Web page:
This question seems to come up again and again, and somehow the accepted answer often turns out to be 'a record of functions'. There's no reasonable motivation for doing this. Records are for data. They have structural equality, which is totally destroyed by putting functions into them, since functions don't have structural equality.
So, what's the alternative to interfaces in F#?
Well, if you absolutely must group functions together, F# enables you to define interfaces. Yes: interfaces:
type IDoSomething =
abstract DoIt : unit -> unit
abstract DoItMore : unit -> unit
abstract DoItMost : unit -> unit
This language feature exists, so if you need an interface, there's no reason to come up with some weird replacement for it.
But, it's not Functional
Right, it isn't Functional, but neither is creating a record of functions.
The question is whether there's a single, ubiquitous Functional way of grouping related functions together. Haskell has type classes and Clojure has protocols (which, to me, look a bit like type classes, but then, I'm hardly a Clojure expert).
F# has neither type classes nor protocols; the closest you get in the language is, again, interfaces.
All that said, the fundamental building block of Functional Programming is: functions. Sometimes, functions are composed from other functions, or return other functions. We call these higher-order functions.
Idiomatic Functional code is often expressed through higher-order functions. Instead of passing in an interface to a function, pass other functions:
let run foo bar baz = List.map foo >> bar >> List.groupBy baz
Because of type inference, even such a nonsense example as above compiles. It has the type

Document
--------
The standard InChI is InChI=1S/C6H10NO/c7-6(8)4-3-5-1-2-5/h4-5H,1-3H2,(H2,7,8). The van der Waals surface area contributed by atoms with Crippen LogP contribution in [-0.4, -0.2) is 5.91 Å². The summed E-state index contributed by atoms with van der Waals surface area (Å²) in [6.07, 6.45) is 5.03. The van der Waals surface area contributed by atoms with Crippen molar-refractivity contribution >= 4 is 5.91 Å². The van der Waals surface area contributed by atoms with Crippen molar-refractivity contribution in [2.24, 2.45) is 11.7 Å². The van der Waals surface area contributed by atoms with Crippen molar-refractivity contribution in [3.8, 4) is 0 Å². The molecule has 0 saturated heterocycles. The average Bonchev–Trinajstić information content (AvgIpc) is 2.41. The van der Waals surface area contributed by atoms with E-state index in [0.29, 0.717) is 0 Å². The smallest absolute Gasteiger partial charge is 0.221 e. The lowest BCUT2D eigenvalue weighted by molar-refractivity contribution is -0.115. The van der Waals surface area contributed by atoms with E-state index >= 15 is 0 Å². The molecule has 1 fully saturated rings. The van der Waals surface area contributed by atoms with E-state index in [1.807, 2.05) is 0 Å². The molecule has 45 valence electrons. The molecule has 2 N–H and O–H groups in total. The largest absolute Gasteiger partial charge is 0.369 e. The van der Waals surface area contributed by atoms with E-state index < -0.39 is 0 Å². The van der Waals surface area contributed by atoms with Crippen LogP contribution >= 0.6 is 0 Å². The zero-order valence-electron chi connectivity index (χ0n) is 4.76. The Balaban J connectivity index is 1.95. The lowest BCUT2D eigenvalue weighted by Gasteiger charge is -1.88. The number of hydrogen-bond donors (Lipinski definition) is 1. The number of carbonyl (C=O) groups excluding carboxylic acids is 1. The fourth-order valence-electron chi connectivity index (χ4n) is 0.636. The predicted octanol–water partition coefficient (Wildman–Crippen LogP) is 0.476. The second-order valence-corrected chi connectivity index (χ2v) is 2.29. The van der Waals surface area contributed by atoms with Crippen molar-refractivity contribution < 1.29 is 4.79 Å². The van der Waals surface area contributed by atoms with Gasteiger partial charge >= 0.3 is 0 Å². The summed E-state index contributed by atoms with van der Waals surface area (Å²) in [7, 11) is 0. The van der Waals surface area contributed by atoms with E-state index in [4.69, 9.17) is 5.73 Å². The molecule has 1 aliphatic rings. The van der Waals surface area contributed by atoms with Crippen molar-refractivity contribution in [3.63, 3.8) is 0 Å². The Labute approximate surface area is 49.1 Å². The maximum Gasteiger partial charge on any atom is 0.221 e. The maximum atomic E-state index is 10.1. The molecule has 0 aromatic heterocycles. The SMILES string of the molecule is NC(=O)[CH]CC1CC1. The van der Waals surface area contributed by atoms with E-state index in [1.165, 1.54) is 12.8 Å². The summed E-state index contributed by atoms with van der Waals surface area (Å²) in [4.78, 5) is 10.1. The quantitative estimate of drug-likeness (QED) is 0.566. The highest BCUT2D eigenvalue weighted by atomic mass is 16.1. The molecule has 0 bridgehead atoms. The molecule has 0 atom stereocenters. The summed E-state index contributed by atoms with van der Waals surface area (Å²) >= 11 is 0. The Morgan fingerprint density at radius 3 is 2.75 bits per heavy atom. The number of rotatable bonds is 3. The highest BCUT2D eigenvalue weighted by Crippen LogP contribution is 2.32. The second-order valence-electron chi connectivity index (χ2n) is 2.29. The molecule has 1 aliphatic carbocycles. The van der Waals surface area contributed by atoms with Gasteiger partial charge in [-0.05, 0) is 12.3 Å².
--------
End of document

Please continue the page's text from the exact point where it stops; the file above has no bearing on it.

('a -> 'b) -> ('b list -> 'c list) -> ('c -> 'd) -> ('a list -> ('d * 'c list) list). I have no idea what it does (I just made it up), but the point is that
baz are functions. As an example,
foo is a function of the type
'a -> 'b.
Even with such a ridiculous function as
run, you can apply it, and it may actual make sense:
type Parity = Even | Odd
let parity i =
match i % 2 with
| 0 -> Even
| _ -> Odd
let tryParse s =
match Int32.TryParse s with
| true, i -> Some i
| _ -> None
let runP = run tryParse (List.choose id) parity
runP function has the type
string list -> (Parity * int list) list. What does it do? It takes a list of strings, discards those that aren't integers, and groups them by parity (even/odd):
> runP ["Foo"; "1"; "42"; "Bar"; "Baz"; "1337"];;
val it : (Parity * int list) list = [(Odd, [1; 1337]); (Even, )]
So, it turned out to be (sort of) useful after all!
From OOP to FP
In the beginning of this rant, I wrote: "if you absolutely must group functions together". There's a reason I wrote if. Even in OOD, from the Interface Segregation Principle, we know that we shouldn't force a client to depend on functions it doesn't need. Passing a group of functions to a client can easily violate that principle. The more members an interface defines, the bigger the risk of violation.
In addition to that, from the Dependency Inversion Principle follows that "clients [...] own the abstract interfaces" (APPP, chapter 11). In other words, the client states what it needs, and the interface must conform to that; it's not the implementation that defines the interface.
Once you start following these, and the rest of the SOLID principles, you should begin to realise that the more granular you define your interfaces, the better. The logical conclusion is to define all interfaces with only a single method. If a client needs more than one member, you can always pass two interfaces as two arguments, but you can never remove a member from an interface if it's already defined.
That's extensibility in a nutshell: you can extend, but you can't diminish.
In OOD, interfaces should ideally define only a single member, but in Functional Programming, we have a more natural candidate for such polymorphism: a function.
Thus, pass functions as arguments. It's the Functional way to do it.
Edit: See also my other answer (on free monads)